To read the rest of this review on Virgin Red Room, click here.

Frank Turner – The Second Three Years (album review)

Frank Turner singing liveIt takes a pretty prolific songwriter to turn out four albums in six years and still have enough left in the tank to record two twenty-track compilations. But not only has Frank Turner managed this, he has done so with style and aplomb, especially on this, his second collection of live tracks, b-sides, covers and rarities.

‘The Second Three Years’ crams together the non-album tracks from his 2010 ‘Rock n Roll’ EP, the special edition bonus tracks from last year’s ‘England Keep My Bones’ LP, as well as a broad selection of punk, folk and pop covers; from Wham to Nirvana, and from NOFX to Take That.

This compilation is an essential purchase for any serious Frank fan, but it also works suitably well as a far-reaching introduction to one of England’s greatest songwriting talents. Right from the opening acapella verse of ‘Sailor’s Boots’, Turner’s voice is enthralling; by turns gentle and powerful, intimate and abrasive.

There’s also plenty of evidence of how his music has developed and matured…

To read the rest of this review on Virgin Red Room, click here.

Top five bands to look out for in 2012

With 2011 proving to be such a fantastic year for new music, you may be thinking that  2012 can’t possibly top that? Well you’d be wrong! There are plenty of exciting records on the horizon, so I thought I’d run you through a handful of decent prospects to whet your appetite:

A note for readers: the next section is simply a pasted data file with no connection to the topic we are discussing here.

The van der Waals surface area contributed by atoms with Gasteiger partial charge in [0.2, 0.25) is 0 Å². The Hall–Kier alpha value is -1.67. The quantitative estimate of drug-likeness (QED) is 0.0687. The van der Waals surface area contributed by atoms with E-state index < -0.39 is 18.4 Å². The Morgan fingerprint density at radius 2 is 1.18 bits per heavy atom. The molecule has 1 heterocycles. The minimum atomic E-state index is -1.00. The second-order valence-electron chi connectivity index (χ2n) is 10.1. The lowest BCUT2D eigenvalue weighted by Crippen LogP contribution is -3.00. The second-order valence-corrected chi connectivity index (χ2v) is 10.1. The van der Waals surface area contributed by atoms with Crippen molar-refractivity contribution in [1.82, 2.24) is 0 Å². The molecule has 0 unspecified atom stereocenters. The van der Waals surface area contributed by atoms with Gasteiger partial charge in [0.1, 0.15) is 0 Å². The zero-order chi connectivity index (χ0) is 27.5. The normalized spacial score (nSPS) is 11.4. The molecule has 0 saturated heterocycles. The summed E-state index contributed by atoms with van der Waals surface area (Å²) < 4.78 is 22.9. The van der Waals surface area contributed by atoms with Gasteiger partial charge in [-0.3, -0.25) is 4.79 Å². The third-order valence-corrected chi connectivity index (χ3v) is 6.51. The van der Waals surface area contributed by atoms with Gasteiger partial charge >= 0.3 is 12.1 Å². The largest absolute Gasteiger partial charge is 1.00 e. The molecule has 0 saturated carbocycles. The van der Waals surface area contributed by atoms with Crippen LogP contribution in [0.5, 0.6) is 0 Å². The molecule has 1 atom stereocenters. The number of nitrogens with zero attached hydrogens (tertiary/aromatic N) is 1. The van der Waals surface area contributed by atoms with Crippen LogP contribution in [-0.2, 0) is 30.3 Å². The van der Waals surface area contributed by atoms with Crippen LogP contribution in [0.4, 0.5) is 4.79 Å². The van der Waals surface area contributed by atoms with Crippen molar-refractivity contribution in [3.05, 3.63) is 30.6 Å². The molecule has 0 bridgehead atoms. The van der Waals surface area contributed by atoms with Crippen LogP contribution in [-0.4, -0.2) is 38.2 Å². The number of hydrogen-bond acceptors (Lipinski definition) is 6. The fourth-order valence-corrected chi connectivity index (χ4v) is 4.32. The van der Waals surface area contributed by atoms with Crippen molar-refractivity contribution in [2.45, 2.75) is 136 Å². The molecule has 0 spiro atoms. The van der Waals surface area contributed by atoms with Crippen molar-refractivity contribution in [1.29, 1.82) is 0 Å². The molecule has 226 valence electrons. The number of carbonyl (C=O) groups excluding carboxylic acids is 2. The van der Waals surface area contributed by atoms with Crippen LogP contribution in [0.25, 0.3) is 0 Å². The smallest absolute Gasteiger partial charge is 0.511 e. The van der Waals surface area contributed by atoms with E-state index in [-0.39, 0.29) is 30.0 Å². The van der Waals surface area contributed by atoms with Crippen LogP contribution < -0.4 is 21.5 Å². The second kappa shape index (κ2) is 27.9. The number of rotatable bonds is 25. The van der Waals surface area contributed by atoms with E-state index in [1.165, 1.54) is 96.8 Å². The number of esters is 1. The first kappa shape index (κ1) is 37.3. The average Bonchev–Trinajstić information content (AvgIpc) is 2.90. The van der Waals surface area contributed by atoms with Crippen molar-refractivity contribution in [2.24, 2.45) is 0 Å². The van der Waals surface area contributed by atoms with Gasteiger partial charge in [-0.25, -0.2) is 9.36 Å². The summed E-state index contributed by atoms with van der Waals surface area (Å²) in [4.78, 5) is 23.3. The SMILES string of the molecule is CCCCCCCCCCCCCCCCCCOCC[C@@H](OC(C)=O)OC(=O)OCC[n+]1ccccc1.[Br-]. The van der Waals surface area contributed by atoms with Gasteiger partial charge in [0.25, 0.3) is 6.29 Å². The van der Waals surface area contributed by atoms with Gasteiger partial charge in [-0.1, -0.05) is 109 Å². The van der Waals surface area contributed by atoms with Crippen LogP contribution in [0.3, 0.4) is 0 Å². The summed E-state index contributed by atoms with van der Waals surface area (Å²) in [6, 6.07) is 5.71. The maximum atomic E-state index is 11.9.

1.) Freeze The Atlantic

If, like me, your early 2000s were defined by Hundred Reasons and Reuben, then you should be chomping at the bit to finally hear the debut album from Freeze The Atlantic. Featuring the mercurial drumming talents of Guy Davis (Reuben) and the solid guitar work of Andy Gilmour (bassist for HR), this five-piece looks very promising indeed, especially given they have recruited a front man with a rather fantastic voice, by the name of Chris Knott. If this sounds like an intruiging combo, then check out the video for their upoming single Volcanoes:

 

2.) Baddies

One of the big success stories of 2009, Baddies are back with a bang in 2012. The Southend quartet have a highly distinctive sound, which is robotic, angular and very catchy – think The Futureheads with some beefier riffs and better outfits. New music guru Zane Lowe has been lauding their latest single Bronto and you can download it here for free.

3.) Fighting With Wire

This Northern Irish trio were possibly the most underrated band of 2008, as their debut album Man Vs Monster was packed full of top choruses and fantastic riffs. Put simply, they play rock and roll just like it should be done. They have promised big things for 2012, including a stint supporting US alt-metal legends Helmet on their UK tour in March and April. What’s more, FWW album number two is shaping up nicely, with the first track Waiting On A Way To Believe already committed to record. Have a listen, you won’t regret it!

4.) James Cleaver Quintet

If you haven’t heard anything by the JCQ yet, then they could well be your surprise package of 2012. Their debut album That Was Then, This Is Now was a complete shock to the system when I stumbled across it recently, blending together a wide range of styles from hardcore to swing and from ska to punk. I can only imagine how good they would be at a summer festival…

5.) Brand New

New Jersey’s most famous gloom merchants are going happy in 2012. After three fantastic records in five years, 2009’s Daisy was a distinctly sour note for a band that sounded like they had run out of ideas. However, with an upcoming UK tour and a new album planned, all this is about the change. The band recently said they are “tired of bumming you guys out. We’re trying to write something happy.” I’m intrigued…